What might happen to your body on a 19 hour flight to Sydney?

What might happen to your body on a 19 hour flight to Sydney?

Airline Qantas is trialling non-stop commercial flights from Sydney to London and New York.

It comes as part of so-called Project Sunrise – Qantas’ goal to operate regular, non-stop commercial flights from the east coast of Australia (Brisbane, Sydney and Melbourne) to London and NYC, and in doing so, overcome “the final frontier in aviation” – according to Qantas chief executive Alan Joyce.

Plans for these non-stop routes are in the early stages: Qantas has scheduled the trial flights for October, November and December, with a maximum of 40 people on board – mostly Qantas employees. Scientists will monitor sleep patterns, food and drink consumption, lighting, physical movement and in-flight entertainment, to assess the impact on health and the body clock.

Joyce says: “Ultra-long haul flying presents a lot of common-sense questions about the comfort and wellbeing of passengers and crew. These flights are going to provide invaluable data to help answer them. For customers, the key will be minimising jet lag and creating an environment where they are looking forward to a restful, enjoyable flight.”

While we wait for the tests to be done and the research to be released, we asked Dr Diana Gall, from Doctor-4-U, what effect ultra-long haul flights might have on your body, and how this differs from the average long-haul flight.

“We all know how uncomfortable long flights can be – the stress of arriving on time and getting through check-in, worrying you’ve forgotten something, tiredness, and a lack of leg-room as you sit down and have your ears pop for the next 12 hours,” says Gall. Just imagine adding an extra seven hours on top…

Jetlag and sleep

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“Jetlag will likely be worse,” says Gall. She explains that jetlag is when “your body gets used to a new time zone, so expect that tiredness to stay with you for a couple days as your cortisol levels return to normal.

“Cortisol affects your physical functioning and is low and high at different times of day, so in short, if it’s low during the day when you need it to be high, and high at night, when you want it to be low, you’re not going to be performing at your peak.”

You’re likely to feel pretty out of it during the flight itself too. “With the usual tiredness that accompanies any form of long-distance travelling, the pressurised cabin means you’ll be getting less oxygen and as a result, become more tired,” Gall explains. “The lack of movement on a long haul flight only makes this worse by slowing down the flow of blood around your body, meaning oxygen is moving at a slower pace.”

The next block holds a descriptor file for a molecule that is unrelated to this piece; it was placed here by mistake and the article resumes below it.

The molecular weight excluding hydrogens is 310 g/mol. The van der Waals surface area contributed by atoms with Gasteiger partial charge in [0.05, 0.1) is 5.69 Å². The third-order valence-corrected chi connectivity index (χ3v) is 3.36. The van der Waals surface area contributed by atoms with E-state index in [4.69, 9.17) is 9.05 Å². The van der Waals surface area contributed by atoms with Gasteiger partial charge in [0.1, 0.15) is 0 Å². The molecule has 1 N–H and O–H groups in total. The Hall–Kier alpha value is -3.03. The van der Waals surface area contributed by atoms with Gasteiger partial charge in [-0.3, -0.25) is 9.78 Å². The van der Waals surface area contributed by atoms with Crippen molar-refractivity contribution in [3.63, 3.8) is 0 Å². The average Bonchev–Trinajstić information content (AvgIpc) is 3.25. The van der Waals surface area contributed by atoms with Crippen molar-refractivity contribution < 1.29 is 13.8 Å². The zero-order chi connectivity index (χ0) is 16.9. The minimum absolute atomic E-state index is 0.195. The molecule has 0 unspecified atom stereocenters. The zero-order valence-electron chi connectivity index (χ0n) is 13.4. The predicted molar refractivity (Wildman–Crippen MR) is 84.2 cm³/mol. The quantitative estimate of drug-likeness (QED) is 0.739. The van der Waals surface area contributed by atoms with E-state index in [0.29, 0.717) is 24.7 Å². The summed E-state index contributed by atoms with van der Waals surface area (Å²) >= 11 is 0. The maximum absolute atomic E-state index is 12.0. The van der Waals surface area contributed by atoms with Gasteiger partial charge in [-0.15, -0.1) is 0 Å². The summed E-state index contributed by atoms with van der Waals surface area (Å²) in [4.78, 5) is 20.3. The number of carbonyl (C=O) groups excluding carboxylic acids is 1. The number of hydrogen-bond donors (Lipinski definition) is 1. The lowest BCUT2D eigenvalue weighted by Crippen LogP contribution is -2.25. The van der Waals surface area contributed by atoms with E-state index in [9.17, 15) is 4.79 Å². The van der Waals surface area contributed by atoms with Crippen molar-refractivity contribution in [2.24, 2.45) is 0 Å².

With an ultra-long haul flight, Gall says: “Blood clots are more likely to form – though it’s unlikely we’ll see any significant uptick in clots, as they are usually small and will sometimes disappear by themselves.”

The reason clots can form when flying is down to the fact you’re sat in the same place for hours on end. “The lack of movement while flying allows for blood stagnation, which increases the risk of clots,” Gall explains. “I recommend getting up as often as possible, or doing exercises while sat down that mimic walking, such as calf contractions.

“Tiny clots developed from flying are able to cause larger clots. Although the chances are low and it is rarely fatal, the chances increase with longer haul flights.”

Those who are vulnerable to developing blood clots – which Gall says are “women in the early stages of pregnancy, those recovering from a recent operation, people with certain genetic disorders, and smokers” – should be particularly careful about undertaking such a long flight.

Gall recommends staying hydrated on an ultra-long haul flight is important too, as “dehydration can cause the blood to thicken”. She adds: “Once off the flight, try and do something to get the blood pumping around your body, such as walking up a flight of stairs.”

- Press Association

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